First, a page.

Thousands from Iran move into Afghanistan
More than 115,000 Afghans entered the country between March 8 and 21: Migration agency
- Published 27.03.20, 2:57 AM
- Updated 27.03.20, 2:57 AM
- 5 mins read
Afghanistan has already imported its epidemic. And each day it adds to it, as thousands more displaced Afghans continue to flow across the border from Iran, which has reported among the world’s highest numbers of Covid-19 cases and deaths.
The returnees, some surely infected with the coronavirus when in Iran, cluster shoulder to shoulder in massive crowds on both sides of the crossing, where toilet facilities are primitive and soap and potable water are scarce.
Later, they climb aboard overloaded taxis, buses and minivans for the two-hour trip to Herat city, the sprawling and crowded hub of western Afghanistan, where they sleep in packed hostels and cramped rooms behind restaurants.
From Herat, tens of thousands of the new arrivals have boarded more overloaded buses and vans en route to Kabul, the capital. From there, they have returned to crowded homes in Kabul or travelled onward to outlying provinces — potential vectors for spreading the virus nationwide.
More than 115,000 Afghans returned from Iran just between March 8 and 21, according to the International Organisation for Migration.
The agency said that even if the border crossing were to be closed, Afghans who wanted to get home could easily find a way, given how porous the border is.
Most returnees received rudimentary health screenings at the border crossing, where a small team of overwhelmed health workers struggled to cope with the influx.
On some days, only about 10 per cent of arrivals had their temperatures taken, said Abdul Qayoum Rahimi, the governor of Herat province. Only a handful were tested for the virus, he said. The province does not have enough health workers, gloves, masks or thermometers to handle the daily crush.
“This is a massive, massive return — simply overwhelming,” said Nick Bishop, who is leading the International Organisation for Migration’s response to Covid-19 in Afghanistan.
The city of Herat, with nearly 300,000 people, is the epicentre of the virus in Afghanistan, but life continued as normal this week.
People congregated in teeming markets and in mosques and parks, greeting one another with traditional hugs and kisses on the cheek.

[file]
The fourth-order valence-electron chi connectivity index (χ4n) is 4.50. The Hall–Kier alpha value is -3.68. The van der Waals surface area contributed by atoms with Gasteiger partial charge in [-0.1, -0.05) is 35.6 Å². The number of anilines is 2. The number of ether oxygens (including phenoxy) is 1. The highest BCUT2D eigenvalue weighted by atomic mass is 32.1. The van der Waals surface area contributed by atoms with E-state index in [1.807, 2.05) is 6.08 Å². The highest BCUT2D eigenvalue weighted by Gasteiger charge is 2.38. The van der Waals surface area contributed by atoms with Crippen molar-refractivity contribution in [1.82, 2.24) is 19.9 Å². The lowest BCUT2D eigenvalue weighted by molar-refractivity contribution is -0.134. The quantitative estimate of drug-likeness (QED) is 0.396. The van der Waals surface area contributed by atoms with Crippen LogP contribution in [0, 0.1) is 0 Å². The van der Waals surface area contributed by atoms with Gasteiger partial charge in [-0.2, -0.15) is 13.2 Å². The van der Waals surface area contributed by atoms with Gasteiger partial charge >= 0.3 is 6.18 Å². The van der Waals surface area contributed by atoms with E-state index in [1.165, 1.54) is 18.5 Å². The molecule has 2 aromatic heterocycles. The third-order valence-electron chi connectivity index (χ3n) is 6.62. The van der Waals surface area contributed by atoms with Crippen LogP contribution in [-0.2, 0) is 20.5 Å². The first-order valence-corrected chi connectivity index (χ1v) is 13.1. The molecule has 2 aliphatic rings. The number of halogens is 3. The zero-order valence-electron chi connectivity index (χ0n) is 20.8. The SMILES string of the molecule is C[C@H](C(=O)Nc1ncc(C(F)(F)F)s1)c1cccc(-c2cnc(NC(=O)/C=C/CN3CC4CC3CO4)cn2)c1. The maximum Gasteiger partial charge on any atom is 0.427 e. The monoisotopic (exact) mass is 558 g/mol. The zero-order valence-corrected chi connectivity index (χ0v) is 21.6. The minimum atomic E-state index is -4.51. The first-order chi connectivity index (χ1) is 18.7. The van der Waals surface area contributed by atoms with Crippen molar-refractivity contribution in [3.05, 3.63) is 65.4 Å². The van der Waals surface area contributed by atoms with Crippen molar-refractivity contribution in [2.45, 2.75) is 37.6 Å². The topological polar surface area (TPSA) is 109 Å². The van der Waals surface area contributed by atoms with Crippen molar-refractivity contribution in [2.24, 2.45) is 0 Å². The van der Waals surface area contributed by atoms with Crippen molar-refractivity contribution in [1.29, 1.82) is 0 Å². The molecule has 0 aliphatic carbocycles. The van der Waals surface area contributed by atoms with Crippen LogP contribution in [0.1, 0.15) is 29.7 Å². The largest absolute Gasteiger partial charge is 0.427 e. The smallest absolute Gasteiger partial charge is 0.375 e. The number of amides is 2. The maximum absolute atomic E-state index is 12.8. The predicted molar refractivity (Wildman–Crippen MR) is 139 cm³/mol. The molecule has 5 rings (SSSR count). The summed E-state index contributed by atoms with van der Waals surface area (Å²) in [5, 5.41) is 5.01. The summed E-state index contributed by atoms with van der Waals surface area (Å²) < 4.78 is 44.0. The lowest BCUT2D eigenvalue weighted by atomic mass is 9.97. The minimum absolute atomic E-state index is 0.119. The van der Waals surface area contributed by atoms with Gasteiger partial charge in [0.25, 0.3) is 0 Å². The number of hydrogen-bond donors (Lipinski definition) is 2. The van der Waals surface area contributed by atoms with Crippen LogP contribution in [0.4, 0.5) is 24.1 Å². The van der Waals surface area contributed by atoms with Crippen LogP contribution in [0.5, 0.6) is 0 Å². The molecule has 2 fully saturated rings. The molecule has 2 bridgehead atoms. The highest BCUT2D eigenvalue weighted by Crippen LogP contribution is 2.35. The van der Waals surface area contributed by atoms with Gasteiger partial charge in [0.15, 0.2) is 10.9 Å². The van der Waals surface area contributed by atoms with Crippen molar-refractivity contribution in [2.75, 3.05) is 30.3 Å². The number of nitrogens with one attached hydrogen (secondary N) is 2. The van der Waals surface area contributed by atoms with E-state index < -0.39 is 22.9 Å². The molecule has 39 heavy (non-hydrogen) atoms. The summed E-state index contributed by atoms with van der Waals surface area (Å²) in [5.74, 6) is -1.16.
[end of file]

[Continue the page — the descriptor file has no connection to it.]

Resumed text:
Some returnees have not been in Afghanistan for 10 or 15 years, so they wandered through the city in large groups, sightseeing in parks and markets.
“We fear that Herat will turn into another Wuhan,” Afghanistan’s minister of public health, Ferozuddin Feroz, said Tuesday, referring to the Chinese metropolis where the virus was first detected.
Herat is a bustling provincial capital and cultural and trade hub in western Afghanistan. It is also a centre of interaction with Iran, which has suffered more than 2,000 deaths from Covid-19, and counting.
The Afghan government closed the guesthouse and restaurant in Herat owned by Najibullah, who catered mostly to Afghan returnees.
Rahimi, the Herat provincial governor, imposed a lockdown on Herat city beginning on Wednesday. He asked residents to cooperate with security forces and said exceptions would be made for people seeking food or medical treatment.
But during the Nowruz Persian new year, Friday tpo Sunday, thousands of Herat residents defied an order by President Ashraf Ghani banning all holiday gatherings. They celebrated in large crowds and held family picnics in public — an indication that the governor’s recent stay-at-home order would face public resistance.
“The nature of this society is a very close physical one,” said Bishop, the migration official. “People touch one another a lot; they live in multigenerational families.”
He added, “Many people may pass away before people change their behaviour to reflect the new reality.”
At the Herat hospital, where people thought to have Covid-19 were kept in isolation wards, Dr Asif Rahmani said Afghans who had survived 40 years of war, and almost daily car bombs and roadside explosions, assumed they would survive the virus as well.